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Thread: argue the toss

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    Itasan is offline Member
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    Default argue the toss

    'argue the toss'
    This is said to be BrE. If so,
    what is the American equivalent?
    Thank you.

  2. #2
    Tdol is offline Editor, UsingEnglish.com
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    Default Re: argue the toss

    It could be BrE specific- it comes from tossing a coin to decide in sporting matches. I don't know if Americans do that.

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    Itasan is offline Member
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    Default Re: argue the toss

    Thank you. Is it talking about the situation where the coin has already been tossed? The coin has been tossed and decision has been made, so no use arguing about the result. Right?

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    Default Re: argue the toss

    But you still argue.

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    Default Re: argue the toss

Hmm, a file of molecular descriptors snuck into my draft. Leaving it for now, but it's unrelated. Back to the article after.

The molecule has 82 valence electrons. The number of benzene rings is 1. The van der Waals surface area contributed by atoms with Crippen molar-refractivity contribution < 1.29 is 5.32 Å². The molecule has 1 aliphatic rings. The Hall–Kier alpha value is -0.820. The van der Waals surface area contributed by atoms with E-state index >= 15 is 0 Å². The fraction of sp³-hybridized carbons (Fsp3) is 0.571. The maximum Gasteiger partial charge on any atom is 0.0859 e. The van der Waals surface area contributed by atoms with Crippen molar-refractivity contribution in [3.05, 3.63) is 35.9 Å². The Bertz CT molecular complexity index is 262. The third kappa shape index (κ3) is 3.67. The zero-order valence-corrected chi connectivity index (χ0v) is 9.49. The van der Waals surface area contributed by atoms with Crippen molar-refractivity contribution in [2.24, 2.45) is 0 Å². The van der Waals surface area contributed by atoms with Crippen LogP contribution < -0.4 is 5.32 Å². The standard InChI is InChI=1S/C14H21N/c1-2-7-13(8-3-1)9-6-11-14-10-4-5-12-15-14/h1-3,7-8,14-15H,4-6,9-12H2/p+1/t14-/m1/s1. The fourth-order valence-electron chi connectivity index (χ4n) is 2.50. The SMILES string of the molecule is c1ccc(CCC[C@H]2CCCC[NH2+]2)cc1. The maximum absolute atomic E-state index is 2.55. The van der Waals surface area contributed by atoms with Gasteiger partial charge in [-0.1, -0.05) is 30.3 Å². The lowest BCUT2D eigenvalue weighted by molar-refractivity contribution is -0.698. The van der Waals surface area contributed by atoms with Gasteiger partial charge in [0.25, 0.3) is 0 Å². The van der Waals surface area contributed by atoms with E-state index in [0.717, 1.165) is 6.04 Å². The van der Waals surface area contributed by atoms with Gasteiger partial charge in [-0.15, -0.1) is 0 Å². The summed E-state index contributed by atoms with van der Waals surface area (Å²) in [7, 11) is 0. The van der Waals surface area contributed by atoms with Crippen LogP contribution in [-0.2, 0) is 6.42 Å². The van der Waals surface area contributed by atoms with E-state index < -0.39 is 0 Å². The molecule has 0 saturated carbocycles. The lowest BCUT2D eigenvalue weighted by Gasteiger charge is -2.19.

I just found it in a dictionary:
    "argue the toss" is a British / Australian idiom which means: "to disagree with a decision or statement"

    Example: Are you prepared to argue the toss when you might have to go to court to prove it?

    I don't remember a similar American idiom.

    By the way, for real tossing, Americans say: "tossup" and "deciding throw of coin", both of which are nouns.

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    Smile Re: argue the toss

    I've also used "to flip the coin" which is the same thing as "to toss the coin".

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    Smile Re: argue the toss

    I've also used "to flip the coin" which is the same thing as "to toss the coin".

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